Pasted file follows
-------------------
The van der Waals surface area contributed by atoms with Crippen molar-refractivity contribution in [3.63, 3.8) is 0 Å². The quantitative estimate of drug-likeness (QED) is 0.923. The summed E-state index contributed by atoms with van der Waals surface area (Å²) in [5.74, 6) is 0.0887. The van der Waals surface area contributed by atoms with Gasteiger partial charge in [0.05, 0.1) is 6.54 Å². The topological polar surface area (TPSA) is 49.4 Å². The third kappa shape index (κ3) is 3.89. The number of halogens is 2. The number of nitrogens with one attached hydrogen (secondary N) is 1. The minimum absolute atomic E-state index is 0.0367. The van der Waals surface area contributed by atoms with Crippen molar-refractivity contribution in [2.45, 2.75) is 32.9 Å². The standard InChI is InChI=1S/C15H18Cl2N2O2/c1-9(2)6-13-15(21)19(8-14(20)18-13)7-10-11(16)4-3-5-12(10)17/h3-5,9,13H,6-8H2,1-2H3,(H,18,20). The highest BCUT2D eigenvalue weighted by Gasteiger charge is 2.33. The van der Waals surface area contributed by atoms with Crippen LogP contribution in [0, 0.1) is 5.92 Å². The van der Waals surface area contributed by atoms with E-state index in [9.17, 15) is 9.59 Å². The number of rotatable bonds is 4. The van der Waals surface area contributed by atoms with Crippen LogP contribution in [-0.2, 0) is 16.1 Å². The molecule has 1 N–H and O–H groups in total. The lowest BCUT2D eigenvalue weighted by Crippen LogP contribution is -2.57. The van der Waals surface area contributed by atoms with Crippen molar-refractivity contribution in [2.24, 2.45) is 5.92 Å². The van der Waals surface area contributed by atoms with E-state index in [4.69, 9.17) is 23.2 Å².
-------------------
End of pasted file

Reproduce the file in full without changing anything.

The van der Waals surface area contributed by atoms with Crippen molar-refractivity contribution in [3.63, 3.8) is 0 Å². The quantitative estimate of drug-likeness (QED) is 0.923. The summed E-state index contributed by atoms with van der Waals surface area (Å²) in [5.74, 6) is 0.0887. The van der Waals surface area contributed by atoms with Gasteiger partial charge in [0.05, 0.1) is 6.54 Å². The topological polar surface area (TPSA) is 49.4 Å². The third kappa shape index (κ3) is 3.89. The number of halogens is 2. The number of nitrogens with one attached hydrogen (secondary N) is 1. The minimum absolute atomic E-state index is 0.0367. The van der Waals surface area contributed by atoms with Crippen molar-refractivity contribution in [2.45, 2.75) is 32.9 Å². The standard InChI is InChI=1S/C15H18Cl2N2O2/c1-9(2)6-13-15(21)19(8-14(20)18-13)7-10-11(16)4-3-5-12(10)17/h3-5,9,13H,6-8H2,1-2H3,(H,18,20). The highest BCUT2D eigenvalue weighted by Gasteiger charge is 2.33. The van der Waals surface area contributed by atoms with Crippen LogP contribution in [0, 0.1) is 5.92 Å². The van der Waals surface area contributed by atoms with E-state index in [9.17, 15) is 9.59 Å². The number of rotatable bonds is 4. The van der Waals surface area contributed by atoms with Crippen LogP contribution in [-0.2, 0) is 16.1 Å². The molecule has 1 N–H and O–H groups in total. The lowest BCUT2D eigenvalue weighted by Crippen LogP contribution is -2.57. The van der Waals surface area contributed by atoms with Crippen molar-refractivity contribution in [2.24, 2.45) is 5.92 Å². The van der Waals surface area contributed by atoms with E-state index in [4.69, 9.17) is 23.2 Å².